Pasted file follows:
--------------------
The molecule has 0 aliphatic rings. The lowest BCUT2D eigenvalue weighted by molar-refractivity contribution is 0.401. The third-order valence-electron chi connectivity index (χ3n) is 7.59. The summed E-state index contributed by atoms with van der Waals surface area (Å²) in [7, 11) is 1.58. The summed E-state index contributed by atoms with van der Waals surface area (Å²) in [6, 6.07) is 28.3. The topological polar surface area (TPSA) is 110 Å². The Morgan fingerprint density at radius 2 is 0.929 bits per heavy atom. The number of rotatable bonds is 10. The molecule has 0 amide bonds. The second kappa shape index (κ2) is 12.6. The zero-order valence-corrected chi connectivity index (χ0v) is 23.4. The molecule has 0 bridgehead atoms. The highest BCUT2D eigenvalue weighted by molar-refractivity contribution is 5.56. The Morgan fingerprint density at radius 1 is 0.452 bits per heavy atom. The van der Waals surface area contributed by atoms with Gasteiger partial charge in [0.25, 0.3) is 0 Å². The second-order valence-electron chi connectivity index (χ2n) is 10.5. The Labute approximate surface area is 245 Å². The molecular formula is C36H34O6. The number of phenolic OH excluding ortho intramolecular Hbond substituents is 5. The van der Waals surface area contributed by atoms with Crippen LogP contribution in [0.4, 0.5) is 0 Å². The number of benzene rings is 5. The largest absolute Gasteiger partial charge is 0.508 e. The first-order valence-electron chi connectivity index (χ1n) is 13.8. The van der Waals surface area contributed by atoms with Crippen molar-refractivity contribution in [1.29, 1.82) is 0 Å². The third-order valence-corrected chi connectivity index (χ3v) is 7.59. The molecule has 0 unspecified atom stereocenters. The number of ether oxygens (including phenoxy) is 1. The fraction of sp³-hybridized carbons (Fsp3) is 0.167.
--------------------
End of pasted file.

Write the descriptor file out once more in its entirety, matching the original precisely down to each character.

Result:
The molecule has 0 aliphatic rings. The lowest BCUT2D eigenvalue weighted by molar-refractivity contribution is 0.401. The third-order valence-electron chi connectivity index (χ3n) is 7.59. The summed E-state index contributed by atoms with van der Waals surface area (Å²) in [7, 11) is 1.58. The summed E-state index contributed by atoms with van der Waals surface area (Å²) in [6, 6.07) is 28.3. The topological polar surface area (TPSA) is 110 Å². The Morgan fingerprint density at radius 2 is 0.929 bits per heavy atom. The number of rotatable bonds is 10. The molecule has 0 amide bonds. The second kappa shape index (κ2) is 12.6. The zero-order valence-corrected chi connectivity index (χ0v) is 23.4. The molecule has 0 bridgehead atoms. The highest BCUT2D eigenvalue weighted by molar-refractivity contribution is 5.56. The Morgan fingerprint density at radius 1 is 0.452 bits per heavy atom. The van der Waals surface area contributed by atoms with Gasteiger partial charge in [0.25, 0.3) is 0 Å². The second-order valence-electron chi connectivity index (χ2n) is 10.5. The Labute approximate surface area is 245 Å². The molecular formula is C36H34O6. The number of phenolic OH excluding ortho intramolecular Hbond substituents is 5. The van der Waals surface area contributed by atoms with Crippen LogP contribution in [0.4, 0.5) is 0 Å². The number of benzene rings is 5. The largest absolute Gasteiger partial charge is 0.508 e. The first-order valence-electron chi connectivity index (χ1n) is 13.8. The van der Waals surface area contributed by atoms with Crippen molar-refractivity contribution in [1.29, 1.82) is 0 Å². The third-order valence-corrected chi connectivity index (χ3v) is 7.59. The molecule has 0 unspecified atom stereocenters. The number of ether oxygens (including phenoxy) is 1. The fraction of sp³-hybridized carbons (Fsp3) is 0.167.